See subparagraphs (3) and (4) of this paragraph for the trade or business test and the security interest test respectively. See § 1.103-8(a)(6) to determine the amount of proceeds of an issue for which the amount payable during each annual period over the term of the issue is less than the amount of interest accruing thereon in such period, e.g., in the case of an issue sold by the issuer for less than its face amount.
(2) Exempt person. The term “exempt person” means a governmental unit as defined in this subparagraph, or an organization which is described in section 501(c)(3) and this subparagraph and is exempt from taxation under section 501(a). For purposes of this subparagraph, the term “governmental unit” means a State or local governmental unit (as defined in § 1.103-1). For purposes of this subparagraph, the term “governmental unit” also includes the United States of America (or an agency or instrumentality of the United States of America), but only in the case of obligations (i) issued on or before August 3, 1972, or (ii) issued after August 3, 1972, with respect to which a bond resolution or any other official action was taken and in reliance on such action either (a) construction of such facility to be financed with such obligations commenced or (b) a binding contract was entered into, or an irrevocable bid was submitted, prior to August 3, 1972, or (iii) issued after August 3, 1972, with respect to a program approved by Congress prior to such date but only if (a) a portion of such program has been financed by obligations issued prior to such date, to which section 103(a) applied pursuant to a ruling issued by the Commissioner or his delegate prior to such date and (b) construction of one or more facilities comprising a part of such program commenced prior to such date. For purposes of this subparagraph, a tax-exempt organization is an exempt person only with respect to a trade or business it carries on which is not an unrelated trade or business. Whether a particular trade or business carried on by a tax-exempt organization is an unrelated trade or business is determined by applying the rules of section 513(a) (relating to general rule for unrelated trade or business) and the regulations thereunder to the tax-exempt organization without regard to whether the organization is an organization subject to the tax imposed by section 511 (relating to imposition of tax on unrelated business income of charitable, etc., organizations).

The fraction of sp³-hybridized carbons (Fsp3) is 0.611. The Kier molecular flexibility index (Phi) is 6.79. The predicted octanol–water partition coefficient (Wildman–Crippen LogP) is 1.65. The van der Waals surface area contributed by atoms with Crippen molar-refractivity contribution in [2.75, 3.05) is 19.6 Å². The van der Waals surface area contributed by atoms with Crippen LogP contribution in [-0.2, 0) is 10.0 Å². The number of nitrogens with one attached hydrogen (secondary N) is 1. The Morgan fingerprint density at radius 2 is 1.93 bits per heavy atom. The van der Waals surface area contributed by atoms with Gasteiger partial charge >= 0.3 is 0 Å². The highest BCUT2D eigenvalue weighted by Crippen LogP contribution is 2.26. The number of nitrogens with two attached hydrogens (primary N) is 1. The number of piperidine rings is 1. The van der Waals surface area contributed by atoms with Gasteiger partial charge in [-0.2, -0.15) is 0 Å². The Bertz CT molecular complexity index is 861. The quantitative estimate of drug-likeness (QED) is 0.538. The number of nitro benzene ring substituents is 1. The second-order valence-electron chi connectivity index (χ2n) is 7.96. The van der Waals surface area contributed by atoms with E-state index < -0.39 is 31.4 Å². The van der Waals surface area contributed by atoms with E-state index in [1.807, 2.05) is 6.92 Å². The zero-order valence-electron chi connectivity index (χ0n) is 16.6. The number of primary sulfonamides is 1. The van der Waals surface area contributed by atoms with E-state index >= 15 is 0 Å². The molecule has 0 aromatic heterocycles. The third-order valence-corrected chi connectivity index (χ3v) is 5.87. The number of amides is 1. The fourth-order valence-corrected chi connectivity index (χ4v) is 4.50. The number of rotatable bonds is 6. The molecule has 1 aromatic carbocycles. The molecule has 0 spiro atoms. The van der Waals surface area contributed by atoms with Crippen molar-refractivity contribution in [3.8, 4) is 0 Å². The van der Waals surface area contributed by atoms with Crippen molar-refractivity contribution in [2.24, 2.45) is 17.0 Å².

(3) Trade or business test.